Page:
A variety of hole sizes are used depending on the separation desired, and the upstream processing operations. For processing raw or flail-milled MSW, hole sizes from 1 in. (25 mm) to 2 in. (51 mm) are used to remove grit consisting of dirt, broken glass, small rocks, and organic fines. Screening may also be done on 6-8 in. (152-203 mm) holes to concentrate beverage cans. Quite often, trommels in this and other services have two or more different screening sections to produce different size fractions in a single machine. These multi-stage trommels are discussed in more detail in the section on efficiency.

Incinerator Ash
Usual purpose is to concentrate ferrous-rich oversize for more efficient magnetic separation downstream. Holes tend to be small, running from 1/2 in. to 1 in. (13-25 mm) in size. Also, trommels with no holes are sometimes used as mixers in ash combining or conditioning systems.

Compost screening may be done either before or after composting. Screening prior to composting removes plastic sheeting and other noncompostable oversize, and typically uses a hole size of 3-4 in. (76-102 mm). Post-composting screening, using screen openings from 3/8, in. to 3/4, in. (10-19 mm), typically is done to remove plastic film, or any bulking agent such as wood chips, when processing thin, wet material such as sewage sludge.

Shredded Tires
In most tire shredding operations where the shreds are used as a product, a trommel or disk screen is used to size the product to a 2 in. (51 mm) nominal or smaller piece. Typically, square holes at 2 in. (51 mm), or slightly smaller like 1-7/8 in. (48 mm), are used.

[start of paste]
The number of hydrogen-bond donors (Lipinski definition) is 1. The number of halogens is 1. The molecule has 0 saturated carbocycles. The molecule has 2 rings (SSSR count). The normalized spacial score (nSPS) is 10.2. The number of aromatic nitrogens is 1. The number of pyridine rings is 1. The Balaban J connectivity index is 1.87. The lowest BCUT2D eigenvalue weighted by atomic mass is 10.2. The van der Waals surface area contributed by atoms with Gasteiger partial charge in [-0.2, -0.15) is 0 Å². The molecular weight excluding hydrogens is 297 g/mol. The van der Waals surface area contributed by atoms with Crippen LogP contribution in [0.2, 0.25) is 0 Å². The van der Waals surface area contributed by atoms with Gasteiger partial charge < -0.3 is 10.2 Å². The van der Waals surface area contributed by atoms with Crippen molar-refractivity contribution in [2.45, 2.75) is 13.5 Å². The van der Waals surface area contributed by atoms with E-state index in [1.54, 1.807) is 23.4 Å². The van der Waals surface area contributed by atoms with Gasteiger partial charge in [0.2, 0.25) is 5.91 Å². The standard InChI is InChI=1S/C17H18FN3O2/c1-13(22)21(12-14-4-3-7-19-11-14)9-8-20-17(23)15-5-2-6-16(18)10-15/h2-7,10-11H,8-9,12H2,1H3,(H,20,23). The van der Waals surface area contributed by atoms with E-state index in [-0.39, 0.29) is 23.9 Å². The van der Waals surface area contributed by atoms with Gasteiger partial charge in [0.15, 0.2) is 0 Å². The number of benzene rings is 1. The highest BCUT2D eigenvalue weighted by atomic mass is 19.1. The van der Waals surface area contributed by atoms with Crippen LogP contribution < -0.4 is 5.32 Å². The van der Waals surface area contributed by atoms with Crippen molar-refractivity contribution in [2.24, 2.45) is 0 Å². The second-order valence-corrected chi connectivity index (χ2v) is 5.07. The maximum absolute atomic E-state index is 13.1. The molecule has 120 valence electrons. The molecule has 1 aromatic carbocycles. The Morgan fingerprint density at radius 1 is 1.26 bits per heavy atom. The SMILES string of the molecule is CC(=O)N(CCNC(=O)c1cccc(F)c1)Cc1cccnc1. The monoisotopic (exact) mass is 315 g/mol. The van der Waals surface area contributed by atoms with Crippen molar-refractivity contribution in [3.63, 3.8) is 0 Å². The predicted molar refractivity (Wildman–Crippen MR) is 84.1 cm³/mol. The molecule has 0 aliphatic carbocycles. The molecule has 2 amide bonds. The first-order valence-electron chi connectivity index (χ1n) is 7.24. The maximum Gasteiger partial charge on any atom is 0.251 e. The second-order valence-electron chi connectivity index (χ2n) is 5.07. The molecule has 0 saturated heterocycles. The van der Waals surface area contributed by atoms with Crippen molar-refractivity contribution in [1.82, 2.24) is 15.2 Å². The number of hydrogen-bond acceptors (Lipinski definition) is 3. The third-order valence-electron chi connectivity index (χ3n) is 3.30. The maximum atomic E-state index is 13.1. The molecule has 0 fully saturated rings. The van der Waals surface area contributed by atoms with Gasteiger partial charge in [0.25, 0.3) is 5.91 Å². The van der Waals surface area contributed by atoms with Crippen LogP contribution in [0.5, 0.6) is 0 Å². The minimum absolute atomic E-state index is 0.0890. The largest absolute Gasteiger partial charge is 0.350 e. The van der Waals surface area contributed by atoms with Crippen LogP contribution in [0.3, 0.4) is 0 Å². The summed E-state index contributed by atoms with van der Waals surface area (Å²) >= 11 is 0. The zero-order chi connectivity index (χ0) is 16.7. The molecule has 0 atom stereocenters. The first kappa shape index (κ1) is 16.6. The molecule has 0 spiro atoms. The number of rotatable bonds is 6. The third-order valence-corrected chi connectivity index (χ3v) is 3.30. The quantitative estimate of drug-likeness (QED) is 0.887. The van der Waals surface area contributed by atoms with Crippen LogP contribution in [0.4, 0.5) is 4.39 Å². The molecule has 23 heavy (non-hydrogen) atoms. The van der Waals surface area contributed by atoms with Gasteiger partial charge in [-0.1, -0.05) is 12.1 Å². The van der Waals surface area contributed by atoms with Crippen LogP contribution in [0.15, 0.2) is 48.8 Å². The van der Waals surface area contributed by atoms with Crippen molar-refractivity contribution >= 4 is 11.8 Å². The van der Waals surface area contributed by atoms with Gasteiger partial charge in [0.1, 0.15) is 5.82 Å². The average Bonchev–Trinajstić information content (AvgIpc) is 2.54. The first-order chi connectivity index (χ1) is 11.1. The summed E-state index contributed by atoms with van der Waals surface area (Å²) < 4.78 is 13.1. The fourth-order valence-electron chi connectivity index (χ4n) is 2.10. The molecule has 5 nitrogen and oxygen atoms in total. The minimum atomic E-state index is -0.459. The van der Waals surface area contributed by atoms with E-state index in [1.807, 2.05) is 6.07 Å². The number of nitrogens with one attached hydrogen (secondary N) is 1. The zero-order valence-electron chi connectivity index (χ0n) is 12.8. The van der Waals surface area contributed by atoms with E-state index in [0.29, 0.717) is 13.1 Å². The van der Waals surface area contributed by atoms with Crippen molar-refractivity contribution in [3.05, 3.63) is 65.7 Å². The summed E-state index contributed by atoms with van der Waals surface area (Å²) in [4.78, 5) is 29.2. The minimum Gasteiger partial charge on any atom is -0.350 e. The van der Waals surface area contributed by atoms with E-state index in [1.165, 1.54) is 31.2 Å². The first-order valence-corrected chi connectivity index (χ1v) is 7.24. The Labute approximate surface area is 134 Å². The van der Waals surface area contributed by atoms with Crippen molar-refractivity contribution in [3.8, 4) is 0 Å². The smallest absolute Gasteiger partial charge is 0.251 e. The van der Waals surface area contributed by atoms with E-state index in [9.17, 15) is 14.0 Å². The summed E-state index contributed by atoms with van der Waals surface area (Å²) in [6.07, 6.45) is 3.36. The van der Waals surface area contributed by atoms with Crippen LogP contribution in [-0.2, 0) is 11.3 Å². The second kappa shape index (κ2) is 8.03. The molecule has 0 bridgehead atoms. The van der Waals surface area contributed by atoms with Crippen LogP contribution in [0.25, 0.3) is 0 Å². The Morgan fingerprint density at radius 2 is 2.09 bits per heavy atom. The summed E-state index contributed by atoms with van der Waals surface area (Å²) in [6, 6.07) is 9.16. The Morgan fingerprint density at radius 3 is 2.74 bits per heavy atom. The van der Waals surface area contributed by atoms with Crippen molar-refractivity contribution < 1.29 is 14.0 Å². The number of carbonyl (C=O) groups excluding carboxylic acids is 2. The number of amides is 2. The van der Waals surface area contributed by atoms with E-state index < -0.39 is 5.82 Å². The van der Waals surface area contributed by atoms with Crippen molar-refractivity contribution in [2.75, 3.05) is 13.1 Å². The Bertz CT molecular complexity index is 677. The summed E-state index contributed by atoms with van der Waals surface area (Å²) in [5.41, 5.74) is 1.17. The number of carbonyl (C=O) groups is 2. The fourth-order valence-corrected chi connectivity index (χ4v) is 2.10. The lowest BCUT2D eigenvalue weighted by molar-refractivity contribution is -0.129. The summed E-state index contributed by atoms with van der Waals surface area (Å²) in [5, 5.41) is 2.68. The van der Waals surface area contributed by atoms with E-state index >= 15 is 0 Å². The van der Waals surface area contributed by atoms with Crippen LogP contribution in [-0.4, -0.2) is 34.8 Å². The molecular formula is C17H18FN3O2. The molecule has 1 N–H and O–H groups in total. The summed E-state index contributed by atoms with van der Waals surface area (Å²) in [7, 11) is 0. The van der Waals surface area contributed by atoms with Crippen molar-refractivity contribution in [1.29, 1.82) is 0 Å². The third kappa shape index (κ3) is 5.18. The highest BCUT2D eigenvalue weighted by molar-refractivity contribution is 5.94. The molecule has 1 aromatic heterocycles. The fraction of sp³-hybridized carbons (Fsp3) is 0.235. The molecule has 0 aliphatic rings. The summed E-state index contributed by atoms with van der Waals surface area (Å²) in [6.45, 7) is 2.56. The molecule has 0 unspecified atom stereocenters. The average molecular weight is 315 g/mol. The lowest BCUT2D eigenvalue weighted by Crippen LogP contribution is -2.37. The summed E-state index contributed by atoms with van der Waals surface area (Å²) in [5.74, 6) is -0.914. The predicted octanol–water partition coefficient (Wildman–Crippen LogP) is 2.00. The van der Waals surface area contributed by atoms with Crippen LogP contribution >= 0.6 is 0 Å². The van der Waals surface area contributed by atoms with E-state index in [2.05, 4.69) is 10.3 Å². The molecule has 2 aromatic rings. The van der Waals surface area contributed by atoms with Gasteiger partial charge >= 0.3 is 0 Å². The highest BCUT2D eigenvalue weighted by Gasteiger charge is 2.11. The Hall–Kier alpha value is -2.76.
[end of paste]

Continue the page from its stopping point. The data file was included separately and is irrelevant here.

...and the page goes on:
MRF Sorting
Screening at 6 in. (152 mm) concentrates cans in an undersize fraction, leaving most paper, corrugated, and plastic bottles in the oversize. As with other MSW processing operations. a smaller screen in the range of 1-2 in. (25-51 mm) can drop out broken glass and other fine grit . One possible drawback to using any mechanical separating device, including trommels, is the tendency for these machines to break glass containers in the feed. This drawback must be balanced against the economic benefit of mechanical sorting.

C&D Debris
Two stage trommels have been employed following disk screens that receive crusher discharge. The trommel separates the disk screen fines into a fine reject stream at around 3/4 in. (19 mm) that may be used for landfill cover, and a second stage producing a ¾ X 1¼ . in. to 1½ in. (19 X 32-38 mm) mixture of wood chips and broken aggregate pieces for subsequent separation, usually in a wet process. Oversize is hand sorted into different material types.


The drum speed primarily affects the behavior of the material in the trommel. Drum speed is usually determined relative to the so-called critical speed, which is the angular velocity which produces a centripetal acceleration of 1 g at the screen surface. The formula for critical speed Nc is given by

Nc =(2 g/D)0.5/2π